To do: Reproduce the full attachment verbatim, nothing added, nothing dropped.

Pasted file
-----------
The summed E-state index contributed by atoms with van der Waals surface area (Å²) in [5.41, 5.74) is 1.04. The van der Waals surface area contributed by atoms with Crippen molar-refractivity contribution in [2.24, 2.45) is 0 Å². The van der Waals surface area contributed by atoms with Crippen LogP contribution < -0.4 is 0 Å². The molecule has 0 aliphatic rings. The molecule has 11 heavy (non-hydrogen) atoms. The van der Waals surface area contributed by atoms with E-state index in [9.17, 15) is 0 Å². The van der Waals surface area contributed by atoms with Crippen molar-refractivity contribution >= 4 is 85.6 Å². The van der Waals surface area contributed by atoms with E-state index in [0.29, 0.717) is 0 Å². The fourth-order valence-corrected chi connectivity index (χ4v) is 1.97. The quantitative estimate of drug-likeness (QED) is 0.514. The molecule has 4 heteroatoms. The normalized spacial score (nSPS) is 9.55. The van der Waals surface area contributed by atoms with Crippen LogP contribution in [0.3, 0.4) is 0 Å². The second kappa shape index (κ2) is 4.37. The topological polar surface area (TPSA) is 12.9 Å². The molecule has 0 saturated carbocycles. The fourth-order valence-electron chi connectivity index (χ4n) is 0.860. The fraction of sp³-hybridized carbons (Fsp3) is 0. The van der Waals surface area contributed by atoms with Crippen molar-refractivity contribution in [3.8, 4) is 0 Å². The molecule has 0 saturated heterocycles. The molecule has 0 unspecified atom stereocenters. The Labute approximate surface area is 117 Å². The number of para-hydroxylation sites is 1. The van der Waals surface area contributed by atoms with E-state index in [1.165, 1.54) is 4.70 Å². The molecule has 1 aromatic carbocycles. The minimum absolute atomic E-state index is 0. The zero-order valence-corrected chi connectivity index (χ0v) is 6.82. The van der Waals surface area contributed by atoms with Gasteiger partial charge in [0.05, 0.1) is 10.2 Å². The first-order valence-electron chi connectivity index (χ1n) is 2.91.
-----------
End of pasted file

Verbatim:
The summed E-state index contributed by atoms with van der Waals surface area (Å²) in [5.41, 5.74) is 1.04. The van der Waals surface area contributed by atoms with Crippen molar-refractivity contribution in [2.24, 2.45) is 0 Å². The van der Waals surface area contributed by atoms with Crippen LogP contribution < -0.4 is 0 Å². The molecule has 0 aliphatic rings. The molecule has 11 heavy (non-hydrogen) atoms. The van der Waals surface area contributed by atoms with E-state index in [9.17, 15) is 0 Å². The van der Waals surface area contributed by atoms with Crippen molar-refractivity contribution >= 4 is 85.6 Å². The van der Waals surface area contributed by atoms with E-state index in [0.29, 0.717) is 0 Å². The fourth-order valence-corrected chi connectivity index (χ4v) is 1.97. The quantitative estimate of drug-likeness (QED) is 0.514. The molecule has 4 heteroatoms. The normalized spacial score (nSPS) is 9.55. The van der Waals surface area contributed by atoms with Crippen LogP contribution in [0.3, 0.4) is 0 Å². The second kappa shape index (κ2) is 4.37. The topological polar surface area (TPSA) is 12.9 Å². The molecule has 0 saturated carbocycles. The fourth-order valence-electron chi connectivity index (χ4n) is 0.860. The fraction of sp³-hybridized carbons (Fsp3) is 0. The van der Waals surface area contributed by atoms with Crippen molar-refractivity contribution in [3.8, 4) is 0 Å². The molecule has 0 saturated heterocycles. The molecule has 0 unspecified atom stereocenters. The Labute approximate surface area is 117 Å². The number of para-hydroxylation sites is 1. The van der Waals surface area contributed by atoms with E-state index in [1.165, 1.54) is 4.70 Å². The molecule has 1 aromatic carbocycles. The minimum absolute atomic E-state index is 0. The zero-order valence-corrected chi connectivity index (χ0v) is 6.82. The van der Waals surface area contributed by atoms with Gasteiger partial charge in [0.05, 0.1) is 10.2 Å². The first-order valence-electron chi connectivity index (χ1n) is 2.91.